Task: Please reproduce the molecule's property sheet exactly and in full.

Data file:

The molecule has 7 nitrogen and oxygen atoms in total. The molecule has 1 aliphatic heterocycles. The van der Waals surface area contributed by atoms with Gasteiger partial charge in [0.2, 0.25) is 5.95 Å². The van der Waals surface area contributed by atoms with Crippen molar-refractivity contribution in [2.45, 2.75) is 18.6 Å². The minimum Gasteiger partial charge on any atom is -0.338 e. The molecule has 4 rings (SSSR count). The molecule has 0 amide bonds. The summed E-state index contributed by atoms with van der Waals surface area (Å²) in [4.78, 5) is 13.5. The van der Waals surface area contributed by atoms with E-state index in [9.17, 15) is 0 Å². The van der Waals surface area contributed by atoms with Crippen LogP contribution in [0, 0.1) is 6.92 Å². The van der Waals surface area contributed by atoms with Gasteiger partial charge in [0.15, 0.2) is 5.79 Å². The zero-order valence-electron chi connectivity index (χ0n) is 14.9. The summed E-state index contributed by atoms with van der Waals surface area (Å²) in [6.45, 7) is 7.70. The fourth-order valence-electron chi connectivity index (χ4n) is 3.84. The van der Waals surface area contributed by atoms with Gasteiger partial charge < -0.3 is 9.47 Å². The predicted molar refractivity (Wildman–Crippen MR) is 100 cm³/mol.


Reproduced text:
The molecule has 7 nitrogen and oxygen atoms in total. The molecule has 1 aliphatic heterocycles. The van der Waals surface area contributed by atoms with Gasteiger partial charge in [0.2, 0.25) is 5.95 Å². The van der Waals surface area contributed by atoms with Crippen molar-refractivity contribution in [2.45, 2.75) is 18.6 Å². The minimum Gasteiger partial charge on any atom is -0.338 e. The molecule has 4 rings (SSSR count). The molecule has 0 amide bonds. The summed E-state index contributed by atoms with van der Waals surface area (Å²) in [4.78, 5) is 13.5. The van der Waals surface area contributed by atoms with E-state index in [9.17, 15) is 0 Å². The van der Waals surface area contributed by atoms with Crippen LogP contribution in [0, 0.1) is 6.92 Å². The van der Waals surface area contributed by atoms with Gasteiger partial charge in [0.15, 0.2) is 5.79 Å². The zero-order valence-electron chi connectivity index (χ0n) is 14.9. The summed E-state index contributed by atoms with van der Waals surface area (Å²) in [6.45, 7) is 7.70. The fourth-order valence-electron chi connectivity index (χ4n) is 3.84. The van der Waals surface area contributed by atoms with Gasteiger partial charge < -0.3 is 9.47 Å². The predicted molar refractivity (Wildman–Crippen MR) is 100 cm³/mol.